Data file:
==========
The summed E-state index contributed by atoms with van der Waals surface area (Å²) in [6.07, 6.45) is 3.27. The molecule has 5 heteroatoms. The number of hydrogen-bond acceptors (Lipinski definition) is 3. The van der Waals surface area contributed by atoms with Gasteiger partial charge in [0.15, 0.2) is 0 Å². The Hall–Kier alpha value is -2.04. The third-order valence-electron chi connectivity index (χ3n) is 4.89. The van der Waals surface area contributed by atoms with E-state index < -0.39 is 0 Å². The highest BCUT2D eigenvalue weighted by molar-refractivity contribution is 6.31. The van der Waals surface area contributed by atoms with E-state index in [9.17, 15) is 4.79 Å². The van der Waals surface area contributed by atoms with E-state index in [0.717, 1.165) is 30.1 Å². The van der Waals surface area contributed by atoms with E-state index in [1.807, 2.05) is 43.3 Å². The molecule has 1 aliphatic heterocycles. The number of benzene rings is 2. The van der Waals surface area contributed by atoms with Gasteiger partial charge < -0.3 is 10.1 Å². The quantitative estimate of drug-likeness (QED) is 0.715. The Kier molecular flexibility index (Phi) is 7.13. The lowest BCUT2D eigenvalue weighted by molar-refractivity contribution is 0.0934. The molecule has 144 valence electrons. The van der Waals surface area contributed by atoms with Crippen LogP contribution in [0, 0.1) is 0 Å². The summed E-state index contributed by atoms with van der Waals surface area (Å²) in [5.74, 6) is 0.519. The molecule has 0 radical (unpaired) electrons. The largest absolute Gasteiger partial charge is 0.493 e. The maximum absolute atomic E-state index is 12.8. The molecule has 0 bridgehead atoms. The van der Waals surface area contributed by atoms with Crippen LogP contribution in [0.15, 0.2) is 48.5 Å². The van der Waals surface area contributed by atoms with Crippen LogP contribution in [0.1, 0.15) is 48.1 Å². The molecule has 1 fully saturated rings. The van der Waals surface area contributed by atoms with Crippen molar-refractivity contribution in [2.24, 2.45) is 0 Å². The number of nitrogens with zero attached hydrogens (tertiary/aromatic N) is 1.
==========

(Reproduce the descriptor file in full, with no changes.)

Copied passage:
The summed E-state index contributed by atoms with van der Waals surface area (Å²) in [6.07, 6.45) is 3.27. The molecule has 5 heteroatoms. The number of hydrogen-bond acceptors (Lipinski definition) is 3. The van der Waals surface area contributed by atoms with Gasteiger partial charge in [0.15, 0.2) is 0 Å². The Hall–Kier alpha value is -2.04. The third-order valence-electron chi connectivity index (χ3n) is 4.89. The van der Waals surface area contributed by atoms with E-state index < -0.39 is 0 Å². The highest BCUT2D eigenvalue weighted by molar-refractivity contribution is 6.31. The van der Waals surface area contributed by atoms with E-state index in [9.17, 15) is 4.79 Å². The van der Waals surface area contributed by atoms with E-state index in [0.717, 1.165) is 30.1 Å². The van der Waals surface area contributed by atoms with E-state index in [1.807, 2.05) is 43.3 Å². The molecule has 1 aliphatic heterocycles. The number of benzene rings is 2. The van der Waals surface area contributed by atoms with Gasteiger partial charge < -0.3 is 10.1 Å². The quantitative estimate of drug-likeness (QED) is 0.715. The Kier molecular flexibility index (Phi) is 7.13. The lowest BCUT2D eigenvalue weighted by molar-refractivity contribution is 0.0934. The molecule has 144 valence electrons. The van der Waals surface area contributed by atoms with Crippen LogP contribution in [0, 0.1) is 0 Å². The summed E-state index contributed by atoms with van der Waals surface area (Å²) in [5.74, 6) is 0.519. The molecule has 0 radical (unpaired) electrons. The largest absolute Gasteiger partial charge is 0.493 e. The maximum absolute atomic E-state index is 12.8. The molecule has 0 bridgehead atoms. The van der Waals surface area contributed by atoms with Crippen LogP contribution in [0.15, 0.2) is 48.5 Å². The van der Waals surface area contributed by atoms with Crippen LogP contribution in [0.1, 0.15) is 48.1 Å². The molecule has 1 fully saturated rings. The van der Waals surface area contributed by atoms with Crippen molar-refractivity contribution in [2.24, 2.45) is 0 Å². The number of nitrogens with zero attached hydrogens (tertiary/aromatic N) is 1.